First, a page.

When you decide to make an appointment with our spine specialty practice in New Jersey, you do so with confidence that we have the knowledge, experience and skill to provide you with relief from pain. This is absolutely true, and your trust is well placed. It is also true that the relationship between a physician and patient works best when it is a partnership in which both sides work together.
The best way for you to help your physician right from the start is by taking the time to understand the basics of your spine so that you can accurately convey the pain that you feel. With that in mind, let’s take a look at the human spine, how it is put together, and the correct terminology for various parts. The more clearly you can convey what you’re feeling and where it is, the faster and more effectively we will be able to help.
When you talk about back pain, what you’re experiencing may be muscle strain or it might be a problem with your spine. The spine runs all the way from the base of your skull down to what is colloquially known as the tail bone. It is made up of 33 vertebrae that inhabit five different and specific sections: the cervical region, the thoracic region, the lumbar region, the sacral region and the coccygeal region. Let’s look at each.
The Cervical Region
The cervical spine is made up of the top 7 vertebrae of the spine. The topmost vertebrae is where the spine meets the base of the skull and is called the Atlas. The Atlas and the Axis, which lies directly below it, are what allow the head to move up and down and to turn from side to side.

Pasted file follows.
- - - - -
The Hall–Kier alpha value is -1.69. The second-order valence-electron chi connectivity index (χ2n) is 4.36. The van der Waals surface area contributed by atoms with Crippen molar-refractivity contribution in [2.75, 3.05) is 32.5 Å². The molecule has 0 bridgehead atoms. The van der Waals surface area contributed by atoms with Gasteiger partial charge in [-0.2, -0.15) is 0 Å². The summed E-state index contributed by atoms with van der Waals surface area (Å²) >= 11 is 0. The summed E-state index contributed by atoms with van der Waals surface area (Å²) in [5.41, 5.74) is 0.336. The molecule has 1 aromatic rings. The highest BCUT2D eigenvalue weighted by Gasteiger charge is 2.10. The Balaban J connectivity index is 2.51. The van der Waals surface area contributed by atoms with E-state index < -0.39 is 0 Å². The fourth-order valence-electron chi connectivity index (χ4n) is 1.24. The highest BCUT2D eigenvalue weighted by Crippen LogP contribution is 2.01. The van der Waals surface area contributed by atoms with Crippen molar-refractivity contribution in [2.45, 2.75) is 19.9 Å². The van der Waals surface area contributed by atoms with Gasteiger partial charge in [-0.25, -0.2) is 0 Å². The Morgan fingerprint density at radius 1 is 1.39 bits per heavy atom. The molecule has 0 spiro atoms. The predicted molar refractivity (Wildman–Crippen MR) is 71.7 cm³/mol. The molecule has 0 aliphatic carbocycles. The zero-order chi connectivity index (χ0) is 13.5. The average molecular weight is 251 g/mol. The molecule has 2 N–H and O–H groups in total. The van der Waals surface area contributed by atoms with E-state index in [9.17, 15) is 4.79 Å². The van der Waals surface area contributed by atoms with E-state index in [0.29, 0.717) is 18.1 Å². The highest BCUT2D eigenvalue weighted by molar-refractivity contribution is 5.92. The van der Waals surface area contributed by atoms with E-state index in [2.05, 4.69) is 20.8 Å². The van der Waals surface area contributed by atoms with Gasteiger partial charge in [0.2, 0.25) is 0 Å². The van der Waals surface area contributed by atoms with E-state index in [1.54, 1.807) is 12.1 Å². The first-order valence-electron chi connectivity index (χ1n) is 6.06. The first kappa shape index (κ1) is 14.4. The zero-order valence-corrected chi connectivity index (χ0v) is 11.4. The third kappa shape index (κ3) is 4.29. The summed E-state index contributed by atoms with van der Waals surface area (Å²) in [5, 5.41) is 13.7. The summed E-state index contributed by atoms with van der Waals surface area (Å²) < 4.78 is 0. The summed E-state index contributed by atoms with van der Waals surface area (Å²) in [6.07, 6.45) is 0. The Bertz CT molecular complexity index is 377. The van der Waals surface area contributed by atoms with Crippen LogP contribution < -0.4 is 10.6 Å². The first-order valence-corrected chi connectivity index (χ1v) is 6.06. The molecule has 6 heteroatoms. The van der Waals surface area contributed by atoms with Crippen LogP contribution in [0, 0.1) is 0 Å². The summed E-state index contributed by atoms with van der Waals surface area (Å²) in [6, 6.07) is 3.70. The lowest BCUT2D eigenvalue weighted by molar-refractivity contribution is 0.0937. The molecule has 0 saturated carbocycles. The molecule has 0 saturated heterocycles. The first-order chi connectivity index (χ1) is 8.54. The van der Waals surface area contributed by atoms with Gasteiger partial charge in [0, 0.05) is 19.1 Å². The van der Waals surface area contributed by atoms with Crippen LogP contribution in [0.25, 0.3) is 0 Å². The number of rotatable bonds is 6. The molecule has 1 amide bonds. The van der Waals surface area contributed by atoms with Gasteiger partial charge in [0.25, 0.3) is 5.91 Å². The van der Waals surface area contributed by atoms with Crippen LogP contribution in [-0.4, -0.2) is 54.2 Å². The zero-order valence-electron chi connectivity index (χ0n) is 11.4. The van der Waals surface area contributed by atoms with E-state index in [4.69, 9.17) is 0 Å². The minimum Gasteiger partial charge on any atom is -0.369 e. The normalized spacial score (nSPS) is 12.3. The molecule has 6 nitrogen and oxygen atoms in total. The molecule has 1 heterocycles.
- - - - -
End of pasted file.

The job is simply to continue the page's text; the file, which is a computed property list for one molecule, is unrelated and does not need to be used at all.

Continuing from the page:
The Thoracic Region
There are twelve vertebrae in the thoracic spine. They are positioned directly below the cervical spine, and they are larger than the vertebrae above them. In fact, as you move from the top vertebrae (T1) of the thoracic spine to the twelfth thoracic vertebrae (T12), each vertebrae gets larger. This region provides your upper back and ribs with stability.
The Lumbar Region
There are 5 vertebrae in the lumbar spine. It is the area of the body that we think of as our lower back and is extremely vulnerable to strains and injury. Much of the back pain that is experienced by adults emanates from the lumbar spine.
The Sacral Region and the Coccygial Region
These two regions of the spine are distinguished by the fact that the vertebrae are very small and are fused together. There are 5 sacral vertebrae and 4 coccygeal vertebrae. The coccygeal vertebrae are the lowest part of your spine, and the fused together bones are often referred to as the tailbone.
Understanding the basic anatomy of the spine will prove helpful to you both in explaining your pain to your physician and in understanding what your physician tells you about your physical diagnosis and treatment plan. If you’d like to be seen by one of our professionals, contact us today to set up an appointment.